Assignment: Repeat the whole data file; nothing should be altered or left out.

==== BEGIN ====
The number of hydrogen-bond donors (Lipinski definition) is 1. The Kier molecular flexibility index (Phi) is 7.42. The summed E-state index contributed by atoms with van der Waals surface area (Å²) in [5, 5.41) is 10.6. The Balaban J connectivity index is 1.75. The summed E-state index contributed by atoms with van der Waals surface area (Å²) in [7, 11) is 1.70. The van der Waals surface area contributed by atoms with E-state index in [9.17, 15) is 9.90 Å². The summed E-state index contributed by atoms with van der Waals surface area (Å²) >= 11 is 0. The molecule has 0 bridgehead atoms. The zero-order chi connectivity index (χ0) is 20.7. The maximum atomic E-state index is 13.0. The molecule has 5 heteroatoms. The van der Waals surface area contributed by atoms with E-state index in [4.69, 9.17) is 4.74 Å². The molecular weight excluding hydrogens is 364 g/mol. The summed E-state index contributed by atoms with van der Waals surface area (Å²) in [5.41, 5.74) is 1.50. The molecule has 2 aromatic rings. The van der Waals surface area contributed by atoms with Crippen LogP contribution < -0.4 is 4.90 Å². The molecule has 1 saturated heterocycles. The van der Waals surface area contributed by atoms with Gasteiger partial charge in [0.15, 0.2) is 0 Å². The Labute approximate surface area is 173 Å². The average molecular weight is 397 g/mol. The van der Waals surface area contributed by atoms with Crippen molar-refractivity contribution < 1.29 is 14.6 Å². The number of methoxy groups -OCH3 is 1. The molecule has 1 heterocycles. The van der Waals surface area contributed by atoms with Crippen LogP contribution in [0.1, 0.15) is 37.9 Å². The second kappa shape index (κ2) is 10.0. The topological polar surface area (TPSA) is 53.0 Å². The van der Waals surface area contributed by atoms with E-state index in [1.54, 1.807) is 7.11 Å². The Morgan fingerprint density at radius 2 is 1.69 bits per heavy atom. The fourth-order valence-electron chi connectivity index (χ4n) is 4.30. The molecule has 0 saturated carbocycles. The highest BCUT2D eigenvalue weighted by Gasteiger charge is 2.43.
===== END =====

The number of hydrogen-bond donors (Lipinski definition) is 1. The Kier molecular flexibility index (Phi) is 7.42. The summed E-state index contributed by atoms with van der Waals surface area (Å²) in [5, 5.41) is 10.6. The Balaban J connectivity index is 1.75. The summed E-state index contributed by atoms with van der Waals surface area (Å²) in [7, 11) is 1.70. The van der Waals surface area contributed by atoms with E-state index in [9.17, 15) is 9.90 Å². The summed E-state index contributed by atoms with van der Waals surface area (Å²) >= 11 is 0. The molecule has 0 bridgehead atoms. The zero-order chi connectivity index (χ0) is 20.7. The maximum atomic E-state index is 13.0. The molecule has 5 heteroatoms. The van der Waals surface area contributed by atoms with E-state index in [4.69, 9.17) is 4.74 Å². The molecular weight excluding hydrogens is 364 g/mol. The summed E-state index contributed by atoms with van der Waals surface area (Å²) in [5.41, 5.74) is 1.50. The molecule has 2 aromatic rings. The van der Waals surface area contributed by atoms with Crippen LogP contribution < -0.4 is 4.90 Å². The molecule has 1 saturated heterocycles. The van der Waals surface area contributed by atoms with Gasteiger partial charge in [0.15, 0.2) is 0 Å². The Labute approximate surface area is 173 Å². The average molecular weight is 397 g/mol. The van der Waals surface area contributed by atoms with Crippen molar-refractivity contribution < 1.29 is 14.6 Å². The number of methoxy groups -OCH3 is 1. The molecule has 1 heterocycles. The van der Waals surface area contributed by atoms with Crippen LogP contribution in [0.1, 0.15) is 37.9 Å². The second kappa shape index (κ2) is 10.0. The topological polar surface area (TPSA) is 53.0 Å². The van der Waals surface area contributed by atoms with E-state index in [1.54, 1.807) is 7.11 Å². The Morgan fingerprint density at radius 2 is 1.69 bits per heavy atom. The fourth-order valence-electron chi connectivity index (χ4n) is 4.30. The molecule has 0 saturated carbocycles. The highest BCUT2D eigenvalue weighted by Gasteiger charge is 2.43.